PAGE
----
The environmental club hopes to engender change and provide awareness

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The environmental club hopes to engender change and provide awareness

One of four homemade recycling bins made by members of the environmental club

One of four homemade recycling bins made by members of the environmental club

Meredith VanSkiver

One of four homemade recycling bins made by members of the environmental club

Meredith VanSkiver

Meredith VanSkiver

One of four homemade recycling bins made by members of the environmental club

All the way in Grandville, then sophomore Dani Ahmetovic found himself pondering the environment at a swim meet.

“I don’t know why I just really started thinking about global warming,” Dani said, “and it made me kind of depressed.”

Though this instant signifies when Dani first started genuinely considering the environment and the impact humans leave on it, he didn’t act upon these thoughts at his old school. 

It wasn’t until Dani’s move to FHC that he decided to do something about his feelings. He went to AP Environmental Science teacher Chad Scholten to talk about starting a group where kids could get together to brainstorm ideas about how to help the environment, and thus the environmental club was born. 

Although Dani started the club, he doesn’t like to claim any sort of domineering role within it.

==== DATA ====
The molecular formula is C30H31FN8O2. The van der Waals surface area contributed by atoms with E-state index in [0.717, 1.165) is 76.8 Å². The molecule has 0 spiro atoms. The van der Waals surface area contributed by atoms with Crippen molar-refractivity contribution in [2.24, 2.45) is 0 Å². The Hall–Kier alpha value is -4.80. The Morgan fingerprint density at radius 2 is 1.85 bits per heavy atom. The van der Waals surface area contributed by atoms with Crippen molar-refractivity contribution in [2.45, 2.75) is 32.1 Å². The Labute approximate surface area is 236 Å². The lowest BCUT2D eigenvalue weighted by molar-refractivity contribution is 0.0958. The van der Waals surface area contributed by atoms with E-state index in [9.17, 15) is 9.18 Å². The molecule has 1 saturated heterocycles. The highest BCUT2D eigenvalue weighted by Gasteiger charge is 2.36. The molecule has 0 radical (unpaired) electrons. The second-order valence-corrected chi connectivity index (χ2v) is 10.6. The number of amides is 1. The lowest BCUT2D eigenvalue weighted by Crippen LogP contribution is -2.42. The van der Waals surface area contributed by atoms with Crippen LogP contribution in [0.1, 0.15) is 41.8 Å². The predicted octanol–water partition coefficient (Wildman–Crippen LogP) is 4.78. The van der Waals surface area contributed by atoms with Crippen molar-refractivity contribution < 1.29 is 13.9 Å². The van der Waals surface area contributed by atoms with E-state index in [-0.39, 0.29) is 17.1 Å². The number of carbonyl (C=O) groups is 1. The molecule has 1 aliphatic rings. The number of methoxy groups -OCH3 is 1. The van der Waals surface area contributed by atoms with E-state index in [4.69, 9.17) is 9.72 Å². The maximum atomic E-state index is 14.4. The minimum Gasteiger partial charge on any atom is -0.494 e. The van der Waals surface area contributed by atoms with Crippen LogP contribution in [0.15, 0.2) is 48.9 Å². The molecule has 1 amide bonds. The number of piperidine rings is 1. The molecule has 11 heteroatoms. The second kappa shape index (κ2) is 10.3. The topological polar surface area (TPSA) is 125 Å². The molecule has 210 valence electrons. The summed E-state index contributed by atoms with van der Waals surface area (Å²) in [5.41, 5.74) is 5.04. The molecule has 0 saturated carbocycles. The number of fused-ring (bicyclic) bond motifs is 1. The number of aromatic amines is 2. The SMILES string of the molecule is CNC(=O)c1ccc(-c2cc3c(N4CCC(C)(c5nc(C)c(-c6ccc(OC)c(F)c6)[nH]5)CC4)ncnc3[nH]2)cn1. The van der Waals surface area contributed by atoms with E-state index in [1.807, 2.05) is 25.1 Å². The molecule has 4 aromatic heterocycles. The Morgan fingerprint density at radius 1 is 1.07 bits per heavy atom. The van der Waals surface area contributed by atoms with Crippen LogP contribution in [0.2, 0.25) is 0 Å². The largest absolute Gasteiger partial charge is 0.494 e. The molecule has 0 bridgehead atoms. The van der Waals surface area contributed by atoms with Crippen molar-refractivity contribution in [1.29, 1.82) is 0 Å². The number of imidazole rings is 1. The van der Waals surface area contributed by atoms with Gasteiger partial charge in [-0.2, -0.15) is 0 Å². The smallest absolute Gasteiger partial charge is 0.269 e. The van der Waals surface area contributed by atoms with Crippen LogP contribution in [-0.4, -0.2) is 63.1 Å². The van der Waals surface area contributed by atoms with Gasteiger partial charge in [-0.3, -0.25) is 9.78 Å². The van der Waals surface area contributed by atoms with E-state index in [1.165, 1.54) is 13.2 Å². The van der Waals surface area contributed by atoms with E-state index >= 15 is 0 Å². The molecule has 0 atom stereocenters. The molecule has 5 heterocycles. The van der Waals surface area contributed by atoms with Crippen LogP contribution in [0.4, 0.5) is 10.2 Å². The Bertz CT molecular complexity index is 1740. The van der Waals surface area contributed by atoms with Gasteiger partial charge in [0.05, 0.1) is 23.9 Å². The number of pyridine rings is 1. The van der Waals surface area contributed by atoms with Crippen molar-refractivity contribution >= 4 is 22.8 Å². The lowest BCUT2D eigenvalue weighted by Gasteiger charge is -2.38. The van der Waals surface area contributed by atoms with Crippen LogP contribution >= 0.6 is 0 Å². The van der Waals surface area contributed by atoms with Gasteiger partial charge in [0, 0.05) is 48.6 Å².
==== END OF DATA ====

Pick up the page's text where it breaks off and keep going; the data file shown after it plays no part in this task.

“I’d like to call myself more the founder than the leader,” Dani, now a senior said. “I don’t want to consider myself the president because I want everybody’s ideas to be equal. I feel like if I call myself the leader then I’m being full of myself. I’d rather just have everybody have their own inputs. I want it to just be a group where overall everyone has the same amount of power.”

Meetings have already been occurring weekly this school year, and though the club has a month of meetings under their belt, they still encourage anyone with an interest in helping the school become more environmentally progressive to stop by. 

Dani encourages participation and thinks that many people would enjoy the contents of the club. However, he thinks some students have certain factors that may hinder their participation. 

“We want as many people [as possible] to get excited and interested in [environmental club],” Dani said. “One thing with environmental sustainability is that a lot of people do care about it, but they’re either afraid to show it or they have the excuse of ‘oh I don’t have enough time’, so really I want more people to not be afraid to show that you care.”

Senior Chloe Zeien shares Dani’s passion for the world around her, a trait that has led her to the club as well. 

“The main reason I joined the environmental club was because of the APES class I took last year,” Chloe said. “It made me have a greater appreciation for the environment we live in and opened my eyes to the big problems at hand. [It] made me want to try to have a positive impact on our area.”